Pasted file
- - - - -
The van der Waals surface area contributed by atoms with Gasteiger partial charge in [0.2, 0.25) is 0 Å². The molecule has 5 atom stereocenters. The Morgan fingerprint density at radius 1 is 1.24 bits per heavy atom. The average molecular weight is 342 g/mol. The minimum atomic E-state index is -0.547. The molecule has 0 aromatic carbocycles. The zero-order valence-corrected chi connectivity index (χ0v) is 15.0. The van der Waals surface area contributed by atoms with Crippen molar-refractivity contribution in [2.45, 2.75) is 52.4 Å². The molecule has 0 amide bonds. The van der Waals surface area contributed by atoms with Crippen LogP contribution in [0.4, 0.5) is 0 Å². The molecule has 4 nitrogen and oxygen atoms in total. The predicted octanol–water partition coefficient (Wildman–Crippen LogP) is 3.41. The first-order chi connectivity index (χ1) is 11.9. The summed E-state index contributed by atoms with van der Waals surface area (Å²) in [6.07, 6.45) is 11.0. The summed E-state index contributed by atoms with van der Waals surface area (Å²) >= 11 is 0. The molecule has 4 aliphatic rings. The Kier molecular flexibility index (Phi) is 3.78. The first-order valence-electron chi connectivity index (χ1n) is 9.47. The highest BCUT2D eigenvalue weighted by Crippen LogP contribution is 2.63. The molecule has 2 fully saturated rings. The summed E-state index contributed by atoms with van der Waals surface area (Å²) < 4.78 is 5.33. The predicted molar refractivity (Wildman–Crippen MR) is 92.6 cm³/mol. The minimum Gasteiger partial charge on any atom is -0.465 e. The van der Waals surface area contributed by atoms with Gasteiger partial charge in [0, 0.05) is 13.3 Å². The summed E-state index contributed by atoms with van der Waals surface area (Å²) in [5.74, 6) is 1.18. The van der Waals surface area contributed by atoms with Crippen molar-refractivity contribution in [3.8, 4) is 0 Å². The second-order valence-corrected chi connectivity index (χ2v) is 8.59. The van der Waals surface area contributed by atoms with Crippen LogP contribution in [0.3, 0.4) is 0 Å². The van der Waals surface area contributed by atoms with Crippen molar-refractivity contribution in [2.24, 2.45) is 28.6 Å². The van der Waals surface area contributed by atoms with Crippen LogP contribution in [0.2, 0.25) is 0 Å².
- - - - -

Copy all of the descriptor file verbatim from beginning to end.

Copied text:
The van der Waals surface area contributed by atoms with Gasteiger partial charge in [0.2, 0.25) is 0 Å². The molecule has 5 atom stereocenters. The Morgan fingerprint density at radius 1 is 1.24 bits per heavy atom. The average molecular weight is 342 g/mol. The minimum atomic E-state index is -0.547. The molecule has 0 aromatic carbocycles. The zero-order valence-corrected chi connectivity index (χ0v) is 15.0. The van der Waals surface area contributed by atoms with Crippen molar-refractivity contribution in [2.45, 2.75) is 52.4 Å². The molecule has 0 amide bonds. The van der Waals surface area contributed by atoms with Crippen LogP contribution in [0.4, 0.5) is 0 Å². The molecule has 4 nitrogen and oxygen atoms in total. The predicted octanol–water partition coefficient (Wildman–Crippen LogP) is 3.41. The first-order chi connectivity index (χ1) is 11.9. The summed E-state index contributed by atoms with van der Waals surface area (Å²) in [6.07, 6.45) is 11.0. The summed E-state index contributed by atoms with van der Waals surface area (Å²) >= 11 is 0. The molecule has 4 aliphatic rings. The Kier molecular flexibility index (Phi) is 3.78. The first-order valence-electron chi connectivity index (χ1n) is 9.47. The highest BCUT2D eigenvalue weighted by Crippen LogP contribution is 2.63. The molecule has 2 fully saturated rings. The summed E-state index contributed by atoms with van der Waals surface area (Å²) < 4.78 is 5.33. The predicted molar refractivity (Wildman–Crippen MR) is 92.6 cm³/mol. The minimum Gasteiger partial charge on any atom is -0.465 e. The van der Waals surface area contributed by atoms with Gasteiger partial charge in [0, 0.05) is 13.3 Å². The summed E-state index contributed by atoms with van der Waals surface area (Å²) in [5.74, 6) is 1.18. The van der Waals surface area contributed by atoms with Crippen molar-refractivity contribution in [3.8, 4) is 0 Å². The second-order valence-corrected chi connectivity index (χ2v) is 8.59. The van der Waals surface area contributed by atoms with Crippen LogP contribution in [0.3, 0.4) is 0 Å². The van der Waals surface area contributed by atoms with Crippen molar-refractivity contribution in [2.24, 2.45) is 28.6 Å². The van der Waals surface area contributed by atoms with Crippen LogP contribution in [0.2, 0.25) is 0 Å².